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December 7, 2001

Would a $2.08 loan rate for corn persuade you to increase your production?

In the current farm bill debate we continue to hear statements to the effect that “artificially high loan rates” contained the Senate Ag Committee Farm Bill legislation will stimulate overproduction and result in even lower commodity prices. The Senate’s proposed loan rate for corn is $2.08/bu., wheat is $3.00 and soybeans is $5.20. At first glance that argument has a certain logic to it. While we are not advocating a specific loan rate level, we do wonder however, given the experience of the last five years, if that argument is valid. Does it reflect the way crop agriculture really operates?

Or, to look at the question from the other end, we might ask if there is a set of loan rates and other program provisions, other than direct supply control mechanisms, that would negatively affect production increases. What would it take for you as a farmer to modify your operations in ways that would reduce the present overproduction or at least reduce the rate of increase in production?

There are six main factors that affect crop production: weather, acreage, seed technologies, pest control technologies, fertilization, and cultivation practices. Let us look at these factors one at a time and ask what you would tell us about the effect of loan rates on that factor.

Weather. Mmmmm. While weather is the single most important cause of variability in crop production, I don’t think anybody is claiming that it is affected by loan rate levels.

On to the second factor... Would increases in loan rates for major crops to $2.08/bu. loan rate for corn, with similar increases for other major crops, encourage you to convert land not presently devoted to crop production to the production of corn, soybeans or cotton? Do you have any productive land that you are currently not farming? Are there acreages that you would not put in production if 1996 Farm Bill were extended but would keep in production if the loan rates were increased a couple of dimes? Remember we are not talking about shifting from one crop to another, we are talking about the possibility of increasing total acreage of major crops. If there were a small percentage of acreage that was brought into production somewhere in country because of such a rise in loan rates, would you expect that acreage to be highly productive land that would significantly swell aggregate production? It is important to remember that crop prices have declined by over 40 percent since 1996 (25 percent if you believe that coupled/decoupled payments are undisguised “price” components), while total acreage for corn, soybeans, wheat, cotton and rice has remained steady.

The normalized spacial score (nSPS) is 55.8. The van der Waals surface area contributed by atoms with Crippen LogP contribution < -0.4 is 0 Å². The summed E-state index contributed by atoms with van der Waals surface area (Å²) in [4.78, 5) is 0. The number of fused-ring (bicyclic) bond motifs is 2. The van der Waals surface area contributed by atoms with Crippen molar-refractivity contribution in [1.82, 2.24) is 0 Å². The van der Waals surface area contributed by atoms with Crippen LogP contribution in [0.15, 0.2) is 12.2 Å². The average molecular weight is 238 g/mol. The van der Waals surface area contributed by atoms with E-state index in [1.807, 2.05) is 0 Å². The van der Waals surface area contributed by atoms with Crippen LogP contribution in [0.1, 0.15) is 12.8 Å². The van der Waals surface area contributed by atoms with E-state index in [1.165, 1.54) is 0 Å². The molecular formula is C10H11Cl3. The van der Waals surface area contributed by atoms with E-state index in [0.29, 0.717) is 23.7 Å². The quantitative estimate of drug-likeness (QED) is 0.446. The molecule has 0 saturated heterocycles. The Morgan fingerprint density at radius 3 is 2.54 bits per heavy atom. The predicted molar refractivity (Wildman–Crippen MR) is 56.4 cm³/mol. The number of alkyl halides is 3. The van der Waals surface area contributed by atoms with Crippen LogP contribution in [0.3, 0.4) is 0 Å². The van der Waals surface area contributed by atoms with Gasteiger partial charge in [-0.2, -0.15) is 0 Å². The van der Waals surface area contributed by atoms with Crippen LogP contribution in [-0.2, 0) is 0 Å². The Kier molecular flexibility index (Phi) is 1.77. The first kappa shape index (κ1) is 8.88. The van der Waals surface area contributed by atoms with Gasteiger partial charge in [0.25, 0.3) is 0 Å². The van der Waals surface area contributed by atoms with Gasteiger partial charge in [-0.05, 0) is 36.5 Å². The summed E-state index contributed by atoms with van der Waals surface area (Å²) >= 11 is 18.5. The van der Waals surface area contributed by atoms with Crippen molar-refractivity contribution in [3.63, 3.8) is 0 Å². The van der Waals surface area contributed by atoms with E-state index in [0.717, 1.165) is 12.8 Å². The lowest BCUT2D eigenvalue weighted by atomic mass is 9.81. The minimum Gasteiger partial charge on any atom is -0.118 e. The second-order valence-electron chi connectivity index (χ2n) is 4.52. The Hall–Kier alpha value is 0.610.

Thirdly, “What would you tell us about the effect of the “artificially high loan rates” of the Senate bill on your use of yield increasing seed technologies?” Are you presently using the best seedstock available or would loan rates at the level contained in the Senate bill induce you to make a change?

With the widespread use of Bt corn and Roundup Ready® soybeans and cotton, would the Senate bill level loan rates affect your purchase of pest control technologies? Would a loan rate increase of 19 cents per bushel for corn change your use of fertilizer? With last season’s high anhydrous prices, you undoubtedly have figured out how to optimize yields with minimal fertilizer loss and waste. Are you going to use significantly more fertilizer because the corn loan rate is increased to $2.08? And lastly, would you make major changes in your tillage practices if loan rates were set at the levels contained in the Senate bill?

In all this, it must be remembered that the loan rates proposed in the Senate bill are still significantly below the level that USDA calculates as the full cost of production. My guess is that your answers to this set of questions would add up to a very small if not inconsequential increase in total major crop acreage and production resulting from loan rate increases of the general magnitude of those proposed in the Senate.

I am not promoting the Senate bill, the House bill or any other bill. I do, however, think it is important to think critically about the statements, designed to promote or dismiss a proposal, to see if those statements pass the test of reasonableness.

Daryll E. Ray holds the Blasingame Chair of Excellence in Agricultural Policy, Institute of Agriculture, University of Tennessee, and is the Director of the UT’s Agricultural Policy Analysis Center. (865) 974-7407; Fax: (865) 974-7298; dray@utk.edu; http://www.agpolicy.org.

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